Different DIY Vocal Booth Construction Ideas

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Different types of vocal booth plans and ideas.

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The world is teeming with sound waves from different directions. So, if you want to come up with a professional recording, you need to mitigate the impact of these sounds. It is not easy to diminish unnecessary noise and sounds captured by the vocal track recorder. Hence, at the onset, you need to isolate the vocal sounds from these unwanted sounds.

Home studios need acoustic treatment. Small home studios got too many rough edges. These cause reverberations and reflections of sounds. If your home studio isn’t treated, your vocal recordings will suffer. So, your best solution is to improvise a DIY vocal booth. 

You need to conceptualize first the type of booth that is appropriate for your home studio. There are many options, of course, of vocal booths at hand. Your budget, however, will be the most important determining factor in your choice of vocal booth. 

You got many options when it comes to the design of the vocal booth. You can create, for example, a permanent vocal booth. You can also opt for a movable one that you can move to a new location within the studio. You can also opt for a modular vocal booth that you can purchase online. Here is a list and short descriptions of the different options you have when it comes to vocal booths that you build yourself:

1) Permanent Vocal Booth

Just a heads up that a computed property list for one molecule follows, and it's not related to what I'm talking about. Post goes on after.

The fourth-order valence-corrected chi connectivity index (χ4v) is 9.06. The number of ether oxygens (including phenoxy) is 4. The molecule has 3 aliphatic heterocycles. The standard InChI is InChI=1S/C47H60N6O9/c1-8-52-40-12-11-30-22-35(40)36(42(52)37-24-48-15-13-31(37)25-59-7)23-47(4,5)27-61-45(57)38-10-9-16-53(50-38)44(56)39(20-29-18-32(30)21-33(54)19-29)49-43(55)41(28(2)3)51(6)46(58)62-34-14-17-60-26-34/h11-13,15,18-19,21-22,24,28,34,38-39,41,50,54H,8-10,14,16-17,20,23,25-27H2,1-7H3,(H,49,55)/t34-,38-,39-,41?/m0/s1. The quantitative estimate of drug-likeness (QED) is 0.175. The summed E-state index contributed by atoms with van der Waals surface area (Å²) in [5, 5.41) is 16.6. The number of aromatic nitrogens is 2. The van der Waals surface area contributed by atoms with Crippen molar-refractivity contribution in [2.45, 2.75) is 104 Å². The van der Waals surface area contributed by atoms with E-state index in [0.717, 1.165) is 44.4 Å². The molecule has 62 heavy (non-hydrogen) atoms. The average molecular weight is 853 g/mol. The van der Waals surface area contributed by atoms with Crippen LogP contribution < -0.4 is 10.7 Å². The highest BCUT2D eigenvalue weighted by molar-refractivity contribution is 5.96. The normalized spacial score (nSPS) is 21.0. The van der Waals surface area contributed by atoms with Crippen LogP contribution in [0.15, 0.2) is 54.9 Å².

The permanent vocal booth is a booth that stays in one place permanently. This booth offers the most sturdy and highest quality of recordings if you do construct it well. The typical permanent booth has two layers of sound control. The first line of soundproofing, of course, include the walls of this booth. 

The walls should be so constructed in such a way that they can filter unwanted external sounds. They should be good enough to prevent unwanted sounds as well as prevent your voice from getting out of the booth. 

The interior linings should provide the second line of defense against unwanted sounds. They can consist of studio foam layers, fiberglass, sound panels, or acoustic blankets. These linings should dampen sounds and prevent echoes and reverberations from being recorded. You can use sturdy acoustic materials for your permanent vocal booth because your booth is permanently positioned in the corner of your studio room. 

2) Closet Vocal Booth

Many home studios are former rooms that come with pre-existing structures like closets or storage rooms. So, if your home studio has one, you can use it to build a closet vocal booth. You can use materials that are available in your home to treat this room or closet. You can use unused pillows, clothes, and blankets as acoustic treatments to dampen sound and echoes. 

You can build shelves for stacking these materials. The thicker the absorption capacity of the materials, the better they will absorb sounds. You should refrain, however, from using carpets. This is because carpets tend to absorb only the higher frequency sound waves. 

3) Treated Control Room